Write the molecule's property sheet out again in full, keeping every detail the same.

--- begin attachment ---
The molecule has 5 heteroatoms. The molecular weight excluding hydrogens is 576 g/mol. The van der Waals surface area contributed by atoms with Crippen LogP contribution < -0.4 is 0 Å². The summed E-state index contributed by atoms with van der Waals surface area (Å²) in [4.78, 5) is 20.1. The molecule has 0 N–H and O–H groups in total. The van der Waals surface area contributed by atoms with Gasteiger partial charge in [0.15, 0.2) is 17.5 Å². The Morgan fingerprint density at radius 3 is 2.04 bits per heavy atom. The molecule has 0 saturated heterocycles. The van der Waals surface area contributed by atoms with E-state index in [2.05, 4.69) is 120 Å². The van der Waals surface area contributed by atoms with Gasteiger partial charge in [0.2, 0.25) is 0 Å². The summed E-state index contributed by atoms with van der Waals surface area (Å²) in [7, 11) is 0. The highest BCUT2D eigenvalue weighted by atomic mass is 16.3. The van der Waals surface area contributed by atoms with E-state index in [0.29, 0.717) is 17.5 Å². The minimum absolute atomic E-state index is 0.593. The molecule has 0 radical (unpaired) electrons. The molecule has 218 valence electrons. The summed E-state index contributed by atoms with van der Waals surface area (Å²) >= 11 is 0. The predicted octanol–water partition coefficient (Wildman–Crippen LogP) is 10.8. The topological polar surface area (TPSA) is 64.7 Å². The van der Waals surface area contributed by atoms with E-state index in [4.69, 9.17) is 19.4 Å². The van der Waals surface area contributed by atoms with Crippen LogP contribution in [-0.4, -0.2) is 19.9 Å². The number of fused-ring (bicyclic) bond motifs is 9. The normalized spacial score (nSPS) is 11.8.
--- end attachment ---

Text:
The molecule has 5 heteroatoms. The molecular weight excluding hydrogens is 576 g/mol. The van der Waals surface area contributed by atoms with Crippen LogP contribution < -0.4 is 0 Å². The summed E-state index contributed by atoms with van der Waals surface area (Å²) in [4.78, 5) is 20.1. The molecule has 0 N–H and O–H groups in total. The van der Waals surface area contributed by atoms with Gasteiger partial charge in [0.15, 0.2) is 17.5 Å². The Morgan fingerprint density at radius 3 is 2.04 bits per heavy atom. The molecule has 0 saturated heterocycles. The van der Waals surface area contributed by atoms with E-state index in [2.05, 4.69) is 120 Å². The van der Waals surface area contributed by atoms with Gasteiger partial charge in [0.2, 0.25) is 0 Å². The summed E-state index contributed by atoms with van der Waals surface area (Å²) in [7, 11) is 0. The highest BCUT2D eigenvalue weighted by atomic mass is 16.3. The van der Waals surface area contributed by atoms with E-state index in [0.29, 0.717) is 17.5 Å². The minimum absolute atomic E-state index is 0.593. The molecule has 0 radical (unpaired) electrons. The molecule has 218 valence electrons. The summed E-state index contributed by atoms with van der Waals surface area (Å²) >= 11 is 0. The predicted octanol–water partition coefficient (Wildman–Crippen LogP) is 10.8. The topological polar surface area (TPSA) is 64.7 Å². The van der Waals surface area contributed by atoms with E-state index in [4.69, 9.17) is 19.4 Å². The van der Waals surface area contributed by atoms with Crippen LogP contribution in [-0.4, -0.2) is 19.9 Å². The number of fused-ring (bicyclic) bond motifs is 9. The normalized spacial score (nSPS) is 11.8.